Eat Like a Native: An Italian Expat on Where to Go, What to Buy
Welcome to a column wherein we track down a cook good with an accent and milk them for all their best kept eating secrets.
Viola Buitoni—a direct descendant of the famed pasta and chocolate family—hails from Perugia in the heart of Umbria. She came to the U.S. in 1985 for a business degree, but soon after graduation found herself drawn back into the genetic passion for food. She lectures on Italian food traditions and trends and cooking classes in collaboration with the SF Italian Cultural Institute and Italian Consulate. She also leads “The Italian Kitchen," a monthly workshop at the Cavallo Point Lodge Cooking School and an ongoing series of food articles and cooking videos for MissionLocal.org.
1. Caffé Sant'Eustachio at Spuntino di Ottimista (Cow Hollow)
To get a deeper understanding of the relationship between an Italian and their coffee, think of it like a marriage—you are choosing the one to which you will wake up every morning. These beans, toasted by a historic café in the heart of Rome, are a deﬁnite keeper.
2. Cappuccino at Caffé Roma (North Beach)
For a ﬂawless cappuccino experience, I skip the lines of Mission hipsters and head to this North Beach mainstay, where they get that it isnʼt about the art on my foam, but an espresso short and strong topped with the right amount of milk, all served quickly at the right temperature.
3. Freshly grated parmigiano at Lucca Ravioli Company (Mission)
You say cheese, Italians say Parmigiano. It is a necessity for the pantry of any Italian, even that rare one whoʼs not so handy around pots and pans. The guys at Luccaʼs on Valencia will grate this “re dei formaggi” fresh and right in front of your eyes.
4. Italian Pine Nuts at Boulettes Larder (Ferry Building )
Elegantly elongated, fragrant of tangy resin and tasting of sweet wood, Italian pinoli cost their weight in gold. But try them once and you will not be scale your pesto back down.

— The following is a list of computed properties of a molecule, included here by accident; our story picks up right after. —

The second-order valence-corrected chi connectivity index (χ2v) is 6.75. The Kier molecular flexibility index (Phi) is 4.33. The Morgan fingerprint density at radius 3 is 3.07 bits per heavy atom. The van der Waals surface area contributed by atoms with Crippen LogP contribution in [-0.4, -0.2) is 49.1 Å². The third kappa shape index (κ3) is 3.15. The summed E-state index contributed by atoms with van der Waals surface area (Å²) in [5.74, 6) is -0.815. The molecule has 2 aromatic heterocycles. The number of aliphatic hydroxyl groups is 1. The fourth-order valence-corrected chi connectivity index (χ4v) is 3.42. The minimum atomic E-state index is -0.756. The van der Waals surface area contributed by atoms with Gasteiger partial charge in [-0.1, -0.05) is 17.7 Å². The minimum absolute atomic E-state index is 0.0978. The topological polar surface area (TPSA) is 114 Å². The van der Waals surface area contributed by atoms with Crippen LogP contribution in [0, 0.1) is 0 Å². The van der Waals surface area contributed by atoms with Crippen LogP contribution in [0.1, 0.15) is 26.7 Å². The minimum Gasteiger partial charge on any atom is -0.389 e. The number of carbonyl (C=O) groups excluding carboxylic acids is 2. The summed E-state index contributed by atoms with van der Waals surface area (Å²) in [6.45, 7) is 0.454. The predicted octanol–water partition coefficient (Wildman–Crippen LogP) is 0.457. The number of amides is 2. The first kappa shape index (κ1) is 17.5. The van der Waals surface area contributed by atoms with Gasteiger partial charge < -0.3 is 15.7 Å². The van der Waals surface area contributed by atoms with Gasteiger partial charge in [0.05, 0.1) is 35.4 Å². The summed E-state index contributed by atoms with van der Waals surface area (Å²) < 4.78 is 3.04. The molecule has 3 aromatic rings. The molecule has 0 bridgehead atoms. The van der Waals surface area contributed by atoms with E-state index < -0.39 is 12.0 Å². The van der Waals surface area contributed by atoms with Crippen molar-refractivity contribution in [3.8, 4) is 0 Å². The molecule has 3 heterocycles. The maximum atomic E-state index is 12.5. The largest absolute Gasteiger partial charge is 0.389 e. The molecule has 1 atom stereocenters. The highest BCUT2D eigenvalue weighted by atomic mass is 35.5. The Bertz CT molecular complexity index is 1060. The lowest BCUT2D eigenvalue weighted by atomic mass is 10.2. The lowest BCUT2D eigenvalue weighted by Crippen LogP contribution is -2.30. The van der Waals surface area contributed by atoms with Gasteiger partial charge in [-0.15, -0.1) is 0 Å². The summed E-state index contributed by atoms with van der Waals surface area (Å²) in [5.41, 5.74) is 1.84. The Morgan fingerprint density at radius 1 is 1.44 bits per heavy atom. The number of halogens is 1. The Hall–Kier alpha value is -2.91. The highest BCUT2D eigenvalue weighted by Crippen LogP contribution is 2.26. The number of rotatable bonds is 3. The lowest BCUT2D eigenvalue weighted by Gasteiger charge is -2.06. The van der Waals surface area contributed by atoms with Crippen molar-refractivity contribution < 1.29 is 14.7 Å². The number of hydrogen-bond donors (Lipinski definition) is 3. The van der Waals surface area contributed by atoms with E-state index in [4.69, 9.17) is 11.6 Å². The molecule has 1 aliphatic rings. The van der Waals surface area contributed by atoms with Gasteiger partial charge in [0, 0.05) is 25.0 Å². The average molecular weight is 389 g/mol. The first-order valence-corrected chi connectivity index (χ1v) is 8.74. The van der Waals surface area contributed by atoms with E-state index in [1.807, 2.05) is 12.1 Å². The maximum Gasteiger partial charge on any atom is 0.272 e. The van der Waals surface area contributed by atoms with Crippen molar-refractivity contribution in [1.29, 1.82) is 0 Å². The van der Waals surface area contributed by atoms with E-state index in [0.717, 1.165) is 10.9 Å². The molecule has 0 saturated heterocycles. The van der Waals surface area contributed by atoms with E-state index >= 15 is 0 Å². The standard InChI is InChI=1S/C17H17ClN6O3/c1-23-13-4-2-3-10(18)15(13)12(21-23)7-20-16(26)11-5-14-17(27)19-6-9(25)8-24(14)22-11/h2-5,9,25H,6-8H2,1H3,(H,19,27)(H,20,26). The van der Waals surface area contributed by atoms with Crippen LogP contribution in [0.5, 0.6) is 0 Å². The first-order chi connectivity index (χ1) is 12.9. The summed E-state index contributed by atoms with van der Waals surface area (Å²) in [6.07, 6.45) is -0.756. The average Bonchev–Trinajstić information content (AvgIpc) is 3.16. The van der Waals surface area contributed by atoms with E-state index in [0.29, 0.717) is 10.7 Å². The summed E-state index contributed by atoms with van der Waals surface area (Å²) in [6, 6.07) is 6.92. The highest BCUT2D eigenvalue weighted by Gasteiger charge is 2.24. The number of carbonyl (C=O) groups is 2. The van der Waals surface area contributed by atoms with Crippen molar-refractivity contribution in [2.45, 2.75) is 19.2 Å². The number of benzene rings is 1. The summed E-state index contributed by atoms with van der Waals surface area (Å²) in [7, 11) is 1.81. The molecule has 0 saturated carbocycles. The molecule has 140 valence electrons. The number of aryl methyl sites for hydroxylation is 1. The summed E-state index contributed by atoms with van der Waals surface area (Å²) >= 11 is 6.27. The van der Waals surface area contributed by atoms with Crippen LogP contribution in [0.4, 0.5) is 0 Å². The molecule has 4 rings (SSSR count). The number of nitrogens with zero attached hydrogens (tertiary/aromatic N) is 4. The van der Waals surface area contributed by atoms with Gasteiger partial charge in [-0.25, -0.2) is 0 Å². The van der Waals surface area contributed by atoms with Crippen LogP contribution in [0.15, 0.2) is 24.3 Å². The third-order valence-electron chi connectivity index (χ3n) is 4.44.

5. Latte Fritto at Farina (Mission)
A thick custard, cut in squares, battered and deep fried—for a native Italian, no sweet harks back to the comfort of childhood like this one.
6. Bottarga at Avedanoʼs (Bernal Heights)
Just for the record, bottarga is ﬁsh roe sacs that have been pressed and salt dried. Itʼs great with pasta, delicate cheeses, grated on crostini.
7. Stracotto at Perbacco (Financial District)
Itʼs not that itʼs difﬁcult to make this slowly braised meat dish, itʼs just that it takes a really long time. So, many Italians I know here rely on the impeccable Perbacco for a ﬁx of this bone-warming Piedmontese winter staple.
8. Any of the hand-made pasta dishes at La Ciccia (Noe Valley)
When dining at La Ciccia, I make an exception to my rule that pasta is to be reserved for having at home. Have whatever is a special that evening. It will be as good as your Italian grandmotherʼs, provided she cooked with Gualtiero Marchesi at some point in her life.
9. Guanciale at Bi-Rite (Mission)
A successful matriciana, a good carbonara: these cannot come to be unless guanciale-cured pig jowl-is in your pantry. And though many sell it, I ﬁnd Bi-Riteʼs to be the most consistently ﬂavorful.
10. Blu del Moncenisio at 24th Street Cheese (Noe Valley)
Piedmontʼs answer to gorgonzola—itʼs perfect, itʼs nutty, itʼs creamy, itʼs pungent, itʼs decadent, and most of all, my child loves it.
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